Legislation sought to curtail use of armor-piercing bullets

As the trial of John Hinckley for the attempted assassination of President Reagan proceeds, attention is focused on the vulnerability of public officials and private citizens to handgun attacks.

Bulletproof vests are now worn by many public figures, as well as an increasing number of police and those who work in dangerous areas. But these vests are no protection against armor-piercing bullets, currently the target at state and federal levels of those who worry that the ammunition is being obtained by criminals and terrorists.

Although bullets designed to penetrate bulletproof clothing have been manufactured for years, they are now receiving widespread attention. New York police are concerned that their city is becoming a ''dumping ground for these bullets,'' according to Craig Floyd, an aide to Rep. Mario Biaggi (D) of New York.

Representative Biaggi, along with 70 cosponsors, is backing a bill to ban the import, manufacture, and sale of armor-piercing bullets except for enforcement of public safety and national security. Bills limiting the availability of so-called ''cop killer'' bullets have been introduced in California, Connecticut , New Jersey, Rhode Island, and Vermont. Minnesota outlawed such ammunition March 22.

Who uses the bullets? Bob Herman, a Los Angeles County Sheriff, says he has ''not found one police department that uses or even authorizes the use'' of metal-piercing bullets.

The Bureau of Alcohol, Tobacco, and Firearms (BATF) reports that almost all states have laws prohibiting hunters from using armor-piercing bullets.

''If hunters and police don't use them, then criminals'' must be the market for the ammunition, Mr. Floyd says.

Armor-piercing bullets for handguns are short, dense, and very hard. While conventional ammunition flattens upon impact, these bullets retain their shape and travel at great speed, so they tend to exit the target and ricochet on a new trajectory. This quality of penetrating a target and unpredictably of hitting elsewhere makes the bullets unappealing to hunters and police since it tends to wound rather than stop the animal or suspect at which they are fired.

The most powerful of six armor-piercing bullets is the KTW, which is coated with Teflon. North American Ordnance of Pontiac, Mich., bought exclusive rights to KTW in 1980 from its three Lorain, Ohio, inventors. In recent tests the apple-green bullet went through 72 layers of Kevlar, the material in most bulletproof vests. The most popular weight in police vests is 18 layers of Kevlar.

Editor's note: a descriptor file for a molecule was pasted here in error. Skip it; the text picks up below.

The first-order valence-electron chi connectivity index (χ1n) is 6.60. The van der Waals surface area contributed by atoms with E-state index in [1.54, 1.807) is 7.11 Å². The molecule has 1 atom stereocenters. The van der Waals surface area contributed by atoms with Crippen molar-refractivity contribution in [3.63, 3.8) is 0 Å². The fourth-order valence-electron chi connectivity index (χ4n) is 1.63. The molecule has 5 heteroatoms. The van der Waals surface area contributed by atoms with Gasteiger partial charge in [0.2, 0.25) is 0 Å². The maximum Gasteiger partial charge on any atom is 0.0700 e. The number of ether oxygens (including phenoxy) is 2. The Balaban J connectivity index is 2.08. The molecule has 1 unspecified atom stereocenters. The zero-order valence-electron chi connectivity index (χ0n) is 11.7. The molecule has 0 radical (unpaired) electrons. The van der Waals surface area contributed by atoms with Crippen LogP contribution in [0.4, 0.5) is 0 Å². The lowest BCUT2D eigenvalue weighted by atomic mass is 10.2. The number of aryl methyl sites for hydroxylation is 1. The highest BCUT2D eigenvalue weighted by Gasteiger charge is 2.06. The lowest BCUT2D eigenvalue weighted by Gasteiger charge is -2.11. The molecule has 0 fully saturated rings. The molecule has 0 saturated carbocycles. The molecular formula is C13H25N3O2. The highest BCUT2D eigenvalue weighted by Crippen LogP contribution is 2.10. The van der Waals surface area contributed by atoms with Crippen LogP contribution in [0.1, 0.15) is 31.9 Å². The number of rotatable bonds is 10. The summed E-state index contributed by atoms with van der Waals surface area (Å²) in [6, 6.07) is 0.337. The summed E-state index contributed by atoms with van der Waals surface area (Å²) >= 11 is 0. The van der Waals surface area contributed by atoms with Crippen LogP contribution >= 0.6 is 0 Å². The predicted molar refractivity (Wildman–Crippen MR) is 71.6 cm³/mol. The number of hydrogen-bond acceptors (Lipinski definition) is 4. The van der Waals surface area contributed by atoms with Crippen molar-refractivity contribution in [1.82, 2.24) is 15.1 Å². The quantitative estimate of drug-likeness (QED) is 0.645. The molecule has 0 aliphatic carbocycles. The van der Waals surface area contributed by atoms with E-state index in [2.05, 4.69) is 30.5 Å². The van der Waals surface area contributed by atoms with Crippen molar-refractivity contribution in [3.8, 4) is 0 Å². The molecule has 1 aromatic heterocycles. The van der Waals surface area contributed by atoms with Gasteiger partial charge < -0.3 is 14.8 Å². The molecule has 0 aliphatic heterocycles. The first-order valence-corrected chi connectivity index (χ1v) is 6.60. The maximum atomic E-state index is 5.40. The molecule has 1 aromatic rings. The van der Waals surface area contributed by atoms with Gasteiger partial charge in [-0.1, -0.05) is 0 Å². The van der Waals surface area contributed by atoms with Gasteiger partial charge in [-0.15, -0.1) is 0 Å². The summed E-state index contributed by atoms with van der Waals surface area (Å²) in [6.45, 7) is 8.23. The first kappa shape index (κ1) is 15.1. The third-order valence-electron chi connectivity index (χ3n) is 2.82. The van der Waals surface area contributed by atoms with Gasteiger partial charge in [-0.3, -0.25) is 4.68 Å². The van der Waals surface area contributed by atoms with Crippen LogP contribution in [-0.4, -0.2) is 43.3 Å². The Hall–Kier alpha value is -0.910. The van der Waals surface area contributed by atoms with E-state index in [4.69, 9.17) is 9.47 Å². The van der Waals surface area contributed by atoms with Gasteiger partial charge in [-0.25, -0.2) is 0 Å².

Calling KTW ''special ammunition for special applications,'' North American Ordnance president John Klein says he sells the bullets to ''police departments all over the world'' and to ''governments.'' He says the ammunition is necessary because terrorists are wearing bulletproof vests and the average caliber of bullet used in crimes is increasing yearly. Mr. Klein declines to name any of his customers, saying to do so would be irresponsible.

Klein claims there is ''no place'' where KTW bullets are on sale in gun shops or on the street. But Bill Guthrie, an editor of Soldier of Fortune magazine, says he has seen armor-piercing bullets on sale ''at flea markets, swap meets, and gun shows for $1 or $2.''

North American Ordnance used to sell KTW bullets to federal licensees, most of them gun shops. Earlier this year BATF asked the company to voluntarily restrict its sale of armor-piercing bullets to police departments and federal agencies. Klein says his firm complied after he inquired whether other manufacturers of armor-piercing bullets had agreed to the restriction.

But armor-piercing bullets are still available through gun shops and ''the majority of criminals who obtain the ammunition do so through gun dealers,'' according to Mr. Floyd.

Publicity has brought change to the business. Winchester International in late February stopped manufacturing armor-piercing bullets which it had produced since the days of gangland warfare in the 1930s. E.I. du Pont de Nemours & Co., maker of Kevlar and Teflon, no longer supplies Teflon to arms makers. Public affairs manager James Reynolds says Du Pont has not received any complaints, from police or otherwise, about their decision.

In the absence of widespread or celebrated incidents involving armor-piercing ammunition, the pressure for a ban remains. ''It would be good to be preventive for a change,'' says Jerry Herskowitz, president of the Connecticut State Police Union.

The House Judiciary Committee has scheduled further hearings on the bill to restrict the ammunition for May 12.

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